Debts - People getting married today tend to have much higher student and credit-card debt than before. A recent Fidelity Investments report, for example, found that millennials in 2020 had an average loan balance of $52,000. The prenup can allow that certain debts should be paid for with marital property or it can determine that pre-marriage debt stays with that spouse.

Spousal Support - Depending on financials at the time of marriage, future earning potential, and expectations for periods of unemployment due to education, childcare, and other reasons, it can be helpful to have a discussion about if and what kind of support one person may require from the other during or after a divorce. 

Social Media - A new inclusion in prenups is a “goodwill clause” that aims to prevent a couple from making negative social media posts about each other during or after the marriage.

Pets - Although child custody cannot be included in prenup, the law has historically viewed pets as “personal property.” Thus your pets can be included in the prenup. As with children, and absent a valid prenuptial agreement, divorce courts could make a determination of who the “better” pet parent is. If you are especially attached to your pet and can’t live without them, you should consider including them in the prenup.

Ultimately, a couple can include as many or as few issues as they want and can aim to be as firm or as flexible as possible. This is where mediation helps. Many prenup discussions tend to get derailed when one side’s lawyer drafts an agreement for the other side to sign which is received with shock and feelings of hurt. When you work with a mediator, like Venn Mediation, we have a discussion first and aim to understand what is important to both of you. And then we help you to draft an agreement in language you can understand that includes those issues.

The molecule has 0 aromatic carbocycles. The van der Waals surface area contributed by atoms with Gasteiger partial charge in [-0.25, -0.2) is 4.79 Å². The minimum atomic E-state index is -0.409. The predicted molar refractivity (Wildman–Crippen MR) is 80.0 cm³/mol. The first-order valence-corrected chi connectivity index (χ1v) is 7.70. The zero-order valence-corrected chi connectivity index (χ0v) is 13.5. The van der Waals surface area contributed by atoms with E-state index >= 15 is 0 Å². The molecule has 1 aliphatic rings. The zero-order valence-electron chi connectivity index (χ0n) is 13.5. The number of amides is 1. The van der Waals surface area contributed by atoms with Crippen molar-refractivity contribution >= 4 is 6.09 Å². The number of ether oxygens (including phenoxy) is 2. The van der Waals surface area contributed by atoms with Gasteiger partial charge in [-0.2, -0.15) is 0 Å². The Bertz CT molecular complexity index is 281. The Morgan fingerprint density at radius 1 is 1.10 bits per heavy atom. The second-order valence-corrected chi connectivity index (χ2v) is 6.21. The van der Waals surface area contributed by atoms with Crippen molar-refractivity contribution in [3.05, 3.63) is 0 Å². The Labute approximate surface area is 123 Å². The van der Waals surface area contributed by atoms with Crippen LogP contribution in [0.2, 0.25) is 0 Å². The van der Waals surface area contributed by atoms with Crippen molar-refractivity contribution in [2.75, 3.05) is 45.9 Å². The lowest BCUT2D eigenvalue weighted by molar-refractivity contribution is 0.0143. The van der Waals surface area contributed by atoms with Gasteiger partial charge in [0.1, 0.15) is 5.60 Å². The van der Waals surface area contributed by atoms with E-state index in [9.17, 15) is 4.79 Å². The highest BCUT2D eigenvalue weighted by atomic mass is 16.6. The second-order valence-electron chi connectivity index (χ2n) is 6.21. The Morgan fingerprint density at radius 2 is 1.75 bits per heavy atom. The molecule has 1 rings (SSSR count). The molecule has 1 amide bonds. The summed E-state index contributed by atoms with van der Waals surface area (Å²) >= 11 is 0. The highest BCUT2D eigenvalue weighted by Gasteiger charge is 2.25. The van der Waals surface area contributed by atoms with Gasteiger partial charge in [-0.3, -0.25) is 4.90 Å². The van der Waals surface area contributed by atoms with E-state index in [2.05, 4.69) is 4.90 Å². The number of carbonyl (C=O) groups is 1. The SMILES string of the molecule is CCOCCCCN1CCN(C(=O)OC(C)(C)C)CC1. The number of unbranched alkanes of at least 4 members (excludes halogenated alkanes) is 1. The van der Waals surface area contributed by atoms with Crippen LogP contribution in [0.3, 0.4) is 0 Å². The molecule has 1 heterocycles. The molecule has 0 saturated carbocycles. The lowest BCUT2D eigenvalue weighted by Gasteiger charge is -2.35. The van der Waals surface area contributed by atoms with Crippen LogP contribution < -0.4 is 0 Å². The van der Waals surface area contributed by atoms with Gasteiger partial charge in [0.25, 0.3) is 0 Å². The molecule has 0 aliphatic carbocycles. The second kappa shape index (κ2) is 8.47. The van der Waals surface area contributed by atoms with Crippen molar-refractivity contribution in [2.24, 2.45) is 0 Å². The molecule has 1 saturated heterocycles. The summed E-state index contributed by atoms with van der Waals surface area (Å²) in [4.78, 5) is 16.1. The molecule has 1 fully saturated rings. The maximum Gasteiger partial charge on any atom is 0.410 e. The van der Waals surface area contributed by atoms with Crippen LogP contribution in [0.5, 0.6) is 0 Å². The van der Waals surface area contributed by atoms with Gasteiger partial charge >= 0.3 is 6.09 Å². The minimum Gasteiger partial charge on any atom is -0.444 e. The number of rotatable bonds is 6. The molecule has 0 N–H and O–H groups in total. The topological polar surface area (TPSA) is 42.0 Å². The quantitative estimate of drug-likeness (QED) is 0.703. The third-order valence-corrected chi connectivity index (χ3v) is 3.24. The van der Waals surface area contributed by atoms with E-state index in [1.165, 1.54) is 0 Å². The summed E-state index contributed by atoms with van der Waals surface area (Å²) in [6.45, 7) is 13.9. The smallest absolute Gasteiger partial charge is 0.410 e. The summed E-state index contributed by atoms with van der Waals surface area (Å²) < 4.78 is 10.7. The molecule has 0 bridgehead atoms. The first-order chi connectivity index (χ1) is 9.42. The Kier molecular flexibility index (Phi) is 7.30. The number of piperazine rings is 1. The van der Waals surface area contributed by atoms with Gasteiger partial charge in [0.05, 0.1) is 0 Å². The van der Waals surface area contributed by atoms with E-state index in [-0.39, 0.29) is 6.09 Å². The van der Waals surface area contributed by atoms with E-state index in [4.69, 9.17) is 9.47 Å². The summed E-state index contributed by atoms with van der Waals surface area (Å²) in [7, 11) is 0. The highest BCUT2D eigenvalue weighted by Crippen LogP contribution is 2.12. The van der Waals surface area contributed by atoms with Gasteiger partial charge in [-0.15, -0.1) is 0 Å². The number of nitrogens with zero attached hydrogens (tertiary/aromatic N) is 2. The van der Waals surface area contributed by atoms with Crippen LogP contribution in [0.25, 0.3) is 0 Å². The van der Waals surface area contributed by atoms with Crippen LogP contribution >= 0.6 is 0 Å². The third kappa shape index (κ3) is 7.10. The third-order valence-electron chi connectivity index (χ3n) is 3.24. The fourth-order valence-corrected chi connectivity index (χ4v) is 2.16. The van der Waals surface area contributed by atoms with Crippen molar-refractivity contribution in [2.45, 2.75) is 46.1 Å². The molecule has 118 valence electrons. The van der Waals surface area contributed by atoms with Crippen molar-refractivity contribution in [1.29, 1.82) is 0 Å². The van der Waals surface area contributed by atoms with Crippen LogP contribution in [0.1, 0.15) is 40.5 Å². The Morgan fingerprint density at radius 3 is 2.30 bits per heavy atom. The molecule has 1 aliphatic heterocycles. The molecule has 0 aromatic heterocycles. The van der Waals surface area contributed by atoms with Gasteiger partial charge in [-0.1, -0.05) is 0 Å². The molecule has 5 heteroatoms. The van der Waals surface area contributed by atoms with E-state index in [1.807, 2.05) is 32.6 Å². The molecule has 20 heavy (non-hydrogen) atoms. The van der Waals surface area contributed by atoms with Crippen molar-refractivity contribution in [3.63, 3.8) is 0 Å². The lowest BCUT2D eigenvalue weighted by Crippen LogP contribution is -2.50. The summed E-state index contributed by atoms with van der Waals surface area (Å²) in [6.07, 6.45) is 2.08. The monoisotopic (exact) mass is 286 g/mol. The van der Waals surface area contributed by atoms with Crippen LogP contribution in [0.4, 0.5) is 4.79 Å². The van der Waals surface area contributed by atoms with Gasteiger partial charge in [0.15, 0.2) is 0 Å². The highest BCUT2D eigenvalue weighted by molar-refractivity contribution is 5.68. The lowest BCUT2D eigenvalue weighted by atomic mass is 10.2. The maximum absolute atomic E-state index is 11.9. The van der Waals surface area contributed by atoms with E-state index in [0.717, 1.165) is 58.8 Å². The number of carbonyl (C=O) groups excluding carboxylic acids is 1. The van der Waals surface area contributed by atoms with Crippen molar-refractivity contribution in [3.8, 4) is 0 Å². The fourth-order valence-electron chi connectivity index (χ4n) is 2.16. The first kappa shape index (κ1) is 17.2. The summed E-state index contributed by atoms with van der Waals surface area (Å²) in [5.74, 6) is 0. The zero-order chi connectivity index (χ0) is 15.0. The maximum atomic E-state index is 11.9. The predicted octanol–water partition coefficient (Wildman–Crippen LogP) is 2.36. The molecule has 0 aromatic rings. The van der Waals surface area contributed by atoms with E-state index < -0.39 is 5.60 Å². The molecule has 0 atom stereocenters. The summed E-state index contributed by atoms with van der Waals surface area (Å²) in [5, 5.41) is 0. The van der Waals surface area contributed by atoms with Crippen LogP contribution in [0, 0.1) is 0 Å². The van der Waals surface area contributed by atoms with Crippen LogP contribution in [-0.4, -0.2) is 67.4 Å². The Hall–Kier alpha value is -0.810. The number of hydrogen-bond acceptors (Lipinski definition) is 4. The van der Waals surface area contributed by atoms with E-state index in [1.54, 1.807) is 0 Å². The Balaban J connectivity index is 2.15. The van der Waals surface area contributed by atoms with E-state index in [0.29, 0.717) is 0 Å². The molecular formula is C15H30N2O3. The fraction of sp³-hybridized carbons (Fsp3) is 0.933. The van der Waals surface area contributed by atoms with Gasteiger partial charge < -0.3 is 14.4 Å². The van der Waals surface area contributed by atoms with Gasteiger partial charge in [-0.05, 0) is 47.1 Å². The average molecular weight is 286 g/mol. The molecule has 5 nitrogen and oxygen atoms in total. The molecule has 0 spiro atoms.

The prenup discussion can be scary but it doesn’t have to end badly. In fact, going through the process can actually strengthen a relationship as it forces the couple to discuss important cohabitation matters that they will undoubtedly have to confront once they’re married. And if you're still on the fence about getting a prenup, a couples mediator or marriage counselor can talk through any issues. We know one or two good ones.

If you or someone you know is about to get married, contact Venn Mediation to learn more about mediated prenups. And if you are already married, you may benefit from a ‘postnup’ or couples mediation. We are based in New York but are very experienced in online mediation and can work with people anywhere. We offer a free 30-minute consultation where we can walk you through the process and help you figure out whether it is right for you. Mediation is a cheaper and more collaborative process that can make difficult conversations easier. We would love to help.